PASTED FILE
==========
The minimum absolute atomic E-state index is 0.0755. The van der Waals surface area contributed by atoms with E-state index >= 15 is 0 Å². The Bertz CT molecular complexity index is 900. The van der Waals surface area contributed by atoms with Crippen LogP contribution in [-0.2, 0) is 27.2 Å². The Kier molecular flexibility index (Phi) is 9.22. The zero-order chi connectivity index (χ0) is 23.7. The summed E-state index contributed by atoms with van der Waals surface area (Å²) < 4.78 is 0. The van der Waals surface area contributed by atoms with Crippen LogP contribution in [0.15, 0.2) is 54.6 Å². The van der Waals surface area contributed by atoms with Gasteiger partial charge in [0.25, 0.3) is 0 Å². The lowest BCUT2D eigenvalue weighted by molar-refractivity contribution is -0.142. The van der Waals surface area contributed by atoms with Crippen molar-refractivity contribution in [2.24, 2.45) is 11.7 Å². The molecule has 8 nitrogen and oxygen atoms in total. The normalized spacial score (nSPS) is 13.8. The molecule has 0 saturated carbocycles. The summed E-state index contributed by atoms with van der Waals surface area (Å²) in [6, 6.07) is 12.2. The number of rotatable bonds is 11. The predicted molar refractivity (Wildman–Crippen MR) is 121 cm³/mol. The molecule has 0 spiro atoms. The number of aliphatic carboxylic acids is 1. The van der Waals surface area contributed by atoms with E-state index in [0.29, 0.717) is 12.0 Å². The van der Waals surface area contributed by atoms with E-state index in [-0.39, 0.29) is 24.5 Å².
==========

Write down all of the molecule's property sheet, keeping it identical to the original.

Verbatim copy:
The minimum absolute atomic E-state index is 0.0755. The van der Waals surface area contributed by atoms with E-state index >= 15 is 0 Å². The Bertz CT molecular complexity index is 900. The van der Waals surface area contributed by atoms with Crippen LogP contribution in [-0.2, 0) is 27.2 Å². The Kier molecular flexibility index (Phi) is 9.22. The zero-order chi connectivity index (χ0) is 23.7. The summed E-state index contributed by atoms with van der Waals surface area (Å²) < 4.78 is 0. The van der Waals surface area contributed by atoms with Crippen LogP contribution in [0.15, 0.2) is 54.6 Å². The van der Waals surface area contributed by atoms with Gasteiger partial charge in [0.25, 0.3) is 0 Å². The lowest BCUT2D eigenvalue weighted by molar-refractivity contribution is -0.142. The van der Waals surface area contributed by atoms with Crippen molar-refractivity contribution in [2.24, 2.45) is 11.7 Å². The molecule has 8 nitrogen and oxygen atoms in total. The normalized spacial score (nSPS) is 13.8. The molecule has 0 saturated carbocycles. The summed E-state index contributed by atoms with van der Waals surface area (Å²) in [6, 6.07) is 12.2. The number of rotatable bonds is 11. The predicted molar refractivity (Wildman–Crippen MR) is 121 cm³/mol. The molecule has 0 spiro atoms. The number of aliphatic carboxylic acids is 1. The van der Waals surface area contributed by atoms with E-state index in [0.29, 0.717) is 12.0 Å². The van der Waals surface area contributed by atoms with E-state index in [-0.39, 0.29) is 24.5 Å².